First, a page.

Victory Boogie Woogie

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Victory Boogie Woogie
1943–44. Oil paint, pieces of paper and plastic, and black chalk on canvas, 127 x 127 cm (50 x 50")

At the time of Mondrian’s fairly sudden death in early 1944 at the age of seventy-two, Victory Boogie Woogie was still unfinished. The lozenge-shaped painting was covered with loosely attached bits of coloured paper and plastic which Mondrian was using to try out new emphases and rhythms. Given the time, he would probably have replaced them by a rather more regular, painted version of the fragmented visual rhythms. He never had the chance to do so but, even in this state, Victory Boogie Woogie is an impressive painting and provides moving evidence that Mondrian died at the very height of his creative powers. Its distinctive lozenge shape underlines the fact that Mondrian was seeking to maximise the spatial spread of his composition. The interwoven colours and the rhythm of the fragmented network of lines undoubtedly reflect the bustle of big-city life in New York.

A feast for the eye

Victory Boogie Woogie is a feast for the eye. Blue, yellow, red and white are interwoven over the entire surface, fragmented into larger and smaller planes and small blocks of colour. White is varied by shades of grey, blue by blocks so dark that they look almost black, and yellow in a couple of conspicuous places by shades of ochre. Even the red is varied here and there, though less obviously so. The dynamic of the composition is based on horizontal and vertical lines, but these now provide little firm footing. They are, as it were, fragmented by the small blocks of colour, and are repeatedly doubled, interrupted before they reach the edge of the canvas and fanned out. A striking feature is the way smaller and larger elements of the composition interlock, creating startling syncopations in the often driving visual rhythms and ensuring that the composition remains open on every side.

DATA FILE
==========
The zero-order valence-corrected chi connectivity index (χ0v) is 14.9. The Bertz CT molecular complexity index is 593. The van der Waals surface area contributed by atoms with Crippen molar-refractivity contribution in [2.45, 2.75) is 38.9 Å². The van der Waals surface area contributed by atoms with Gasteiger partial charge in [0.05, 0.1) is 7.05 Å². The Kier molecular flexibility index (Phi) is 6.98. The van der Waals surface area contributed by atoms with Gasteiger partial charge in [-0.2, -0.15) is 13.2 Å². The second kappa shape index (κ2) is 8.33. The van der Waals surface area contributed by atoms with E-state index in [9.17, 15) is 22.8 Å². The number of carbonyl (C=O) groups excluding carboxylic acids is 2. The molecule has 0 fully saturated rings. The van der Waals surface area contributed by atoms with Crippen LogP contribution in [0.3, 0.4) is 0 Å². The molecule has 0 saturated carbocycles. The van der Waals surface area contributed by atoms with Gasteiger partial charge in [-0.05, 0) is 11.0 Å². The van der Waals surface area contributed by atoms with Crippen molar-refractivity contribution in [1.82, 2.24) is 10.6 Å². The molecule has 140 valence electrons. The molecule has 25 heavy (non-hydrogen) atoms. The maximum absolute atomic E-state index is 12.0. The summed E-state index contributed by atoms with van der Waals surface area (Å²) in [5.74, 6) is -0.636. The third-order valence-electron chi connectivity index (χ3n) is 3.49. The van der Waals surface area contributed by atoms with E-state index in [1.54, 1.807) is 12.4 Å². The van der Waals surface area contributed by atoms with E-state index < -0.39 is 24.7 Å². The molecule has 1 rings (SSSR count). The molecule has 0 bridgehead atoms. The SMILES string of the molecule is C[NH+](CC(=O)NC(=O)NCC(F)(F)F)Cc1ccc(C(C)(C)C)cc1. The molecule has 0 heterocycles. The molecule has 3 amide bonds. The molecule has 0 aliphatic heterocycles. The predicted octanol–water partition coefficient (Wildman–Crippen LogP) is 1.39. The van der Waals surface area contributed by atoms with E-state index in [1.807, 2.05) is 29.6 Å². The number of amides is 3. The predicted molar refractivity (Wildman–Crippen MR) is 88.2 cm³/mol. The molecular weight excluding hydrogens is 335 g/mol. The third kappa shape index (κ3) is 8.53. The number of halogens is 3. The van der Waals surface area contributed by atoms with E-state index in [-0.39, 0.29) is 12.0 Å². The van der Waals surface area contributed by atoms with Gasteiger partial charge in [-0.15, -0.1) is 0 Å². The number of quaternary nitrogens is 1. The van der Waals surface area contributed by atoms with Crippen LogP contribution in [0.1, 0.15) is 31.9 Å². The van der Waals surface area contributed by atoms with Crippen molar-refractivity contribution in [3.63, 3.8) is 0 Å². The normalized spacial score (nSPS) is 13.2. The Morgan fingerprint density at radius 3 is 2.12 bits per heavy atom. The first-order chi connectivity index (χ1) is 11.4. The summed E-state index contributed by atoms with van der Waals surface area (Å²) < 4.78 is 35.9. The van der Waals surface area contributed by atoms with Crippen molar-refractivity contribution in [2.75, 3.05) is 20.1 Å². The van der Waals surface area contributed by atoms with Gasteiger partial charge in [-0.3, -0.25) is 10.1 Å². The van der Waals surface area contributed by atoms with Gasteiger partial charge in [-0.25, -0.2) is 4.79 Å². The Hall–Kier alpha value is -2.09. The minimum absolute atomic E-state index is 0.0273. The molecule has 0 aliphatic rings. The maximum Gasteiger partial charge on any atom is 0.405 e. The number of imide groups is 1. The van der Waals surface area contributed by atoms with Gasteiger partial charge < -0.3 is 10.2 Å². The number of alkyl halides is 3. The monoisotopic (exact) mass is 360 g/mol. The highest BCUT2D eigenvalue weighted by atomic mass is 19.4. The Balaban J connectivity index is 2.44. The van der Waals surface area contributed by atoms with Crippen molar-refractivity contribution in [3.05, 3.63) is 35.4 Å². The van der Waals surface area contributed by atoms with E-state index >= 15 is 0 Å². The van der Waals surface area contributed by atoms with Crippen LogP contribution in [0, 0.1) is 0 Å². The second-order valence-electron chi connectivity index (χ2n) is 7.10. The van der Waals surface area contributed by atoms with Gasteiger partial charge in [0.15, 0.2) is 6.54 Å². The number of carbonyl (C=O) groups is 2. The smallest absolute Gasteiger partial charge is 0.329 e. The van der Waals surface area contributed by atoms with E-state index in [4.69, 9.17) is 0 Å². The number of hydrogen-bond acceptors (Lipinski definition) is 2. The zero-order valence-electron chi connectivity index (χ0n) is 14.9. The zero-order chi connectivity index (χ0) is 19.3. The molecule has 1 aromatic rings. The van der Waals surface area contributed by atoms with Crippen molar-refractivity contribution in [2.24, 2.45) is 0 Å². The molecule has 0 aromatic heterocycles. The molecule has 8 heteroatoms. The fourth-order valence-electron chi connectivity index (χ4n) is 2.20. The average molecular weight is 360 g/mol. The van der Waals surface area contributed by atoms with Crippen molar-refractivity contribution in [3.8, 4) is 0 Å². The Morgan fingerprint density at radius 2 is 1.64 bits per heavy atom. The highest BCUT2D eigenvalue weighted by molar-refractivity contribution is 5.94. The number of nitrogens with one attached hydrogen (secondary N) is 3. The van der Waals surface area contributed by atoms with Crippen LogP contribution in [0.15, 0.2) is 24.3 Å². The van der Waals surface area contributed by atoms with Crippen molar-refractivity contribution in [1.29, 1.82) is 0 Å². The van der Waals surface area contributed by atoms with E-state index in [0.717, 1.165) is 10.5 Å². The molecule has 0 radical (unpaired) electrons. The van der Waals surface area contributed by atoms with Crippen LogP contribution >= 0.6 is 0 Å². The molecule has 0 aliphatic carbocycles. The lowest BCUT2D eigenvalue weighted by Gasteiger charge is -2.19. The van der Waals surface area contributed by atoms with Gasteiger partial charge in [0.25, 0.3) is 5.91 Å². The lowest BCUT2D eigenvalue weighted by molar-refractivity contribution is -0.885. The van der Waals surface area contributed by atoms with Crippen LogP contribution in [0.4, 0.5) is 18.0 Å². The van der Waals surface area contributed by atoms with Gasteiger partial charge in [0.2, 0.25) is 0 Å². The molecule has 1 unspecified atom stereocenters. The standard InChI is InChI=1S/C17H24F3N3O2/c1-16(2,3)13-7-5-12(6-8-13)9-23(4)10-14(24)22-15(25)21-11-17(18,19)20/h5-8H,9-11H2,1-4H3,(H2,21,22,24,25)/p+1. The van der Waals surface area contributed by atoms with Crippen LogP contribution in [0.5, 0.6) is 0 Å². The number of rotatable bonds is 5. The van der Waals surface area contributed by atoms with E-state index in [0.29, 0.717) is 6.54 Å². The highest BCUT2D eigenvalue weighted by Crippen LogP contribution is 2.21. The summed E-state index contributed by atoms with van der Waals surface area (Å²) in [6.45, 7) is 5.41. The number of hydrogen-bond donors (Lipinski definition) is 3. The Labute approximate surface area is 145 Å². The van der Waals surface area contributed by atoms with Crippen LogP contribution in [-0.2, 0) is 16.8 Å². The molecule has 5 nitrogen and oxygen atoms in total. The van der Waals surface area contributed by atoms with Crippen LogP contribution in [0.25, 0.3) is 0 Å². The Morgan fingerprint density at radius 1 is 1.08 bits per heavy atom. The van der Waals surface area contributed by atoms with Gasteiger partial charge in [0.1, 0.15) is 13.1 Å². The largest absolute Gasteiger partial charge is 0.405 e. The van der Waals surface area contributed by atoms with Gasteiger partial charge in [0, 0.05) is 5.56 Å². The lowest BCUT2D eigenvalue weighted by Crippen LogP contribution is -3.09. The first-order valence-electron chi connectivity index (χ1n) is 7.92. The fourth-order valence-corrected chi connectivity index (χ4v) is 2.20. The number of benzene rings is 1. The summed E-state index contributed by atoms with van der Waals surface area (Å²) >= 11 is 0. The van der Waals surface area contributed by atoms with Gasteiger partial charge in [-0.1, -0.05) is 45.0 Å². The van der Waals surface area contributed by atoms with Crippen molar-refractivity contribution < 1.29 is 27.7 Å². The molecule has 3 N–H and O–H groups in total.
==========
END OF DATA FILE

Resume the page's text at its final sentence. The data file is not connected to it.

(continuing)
Although the title Victory Boogie Woogie was not invented by Mondrian, it is known that he saw this painting as a follow-up to his 1942-1943 painting Broadway Boogie Woogie and that he used the word ‘Victory’ in relation to it. The term Boogie Woogie refers to a new kind of jazz then popular in New York, in which short melody lines were interrupted by open rhythmical patterns. Victory undoubtedly refers to the triumph of a new form of art in a free world, something in which Mondrian continued to have unshakeable faith even in the darkest days of the Second World War.


Victory Boogie Woogie was recognised immediately as a major work with a magic all its own. Over the years, that recognition has only increased. Very many people have come to see this outstanding painting not merely as the climax and culmination of Mondrian’s entire fascinating oeuvre, but also as one of the most important emblems of abstract or non-figurative art in the twentieth century.

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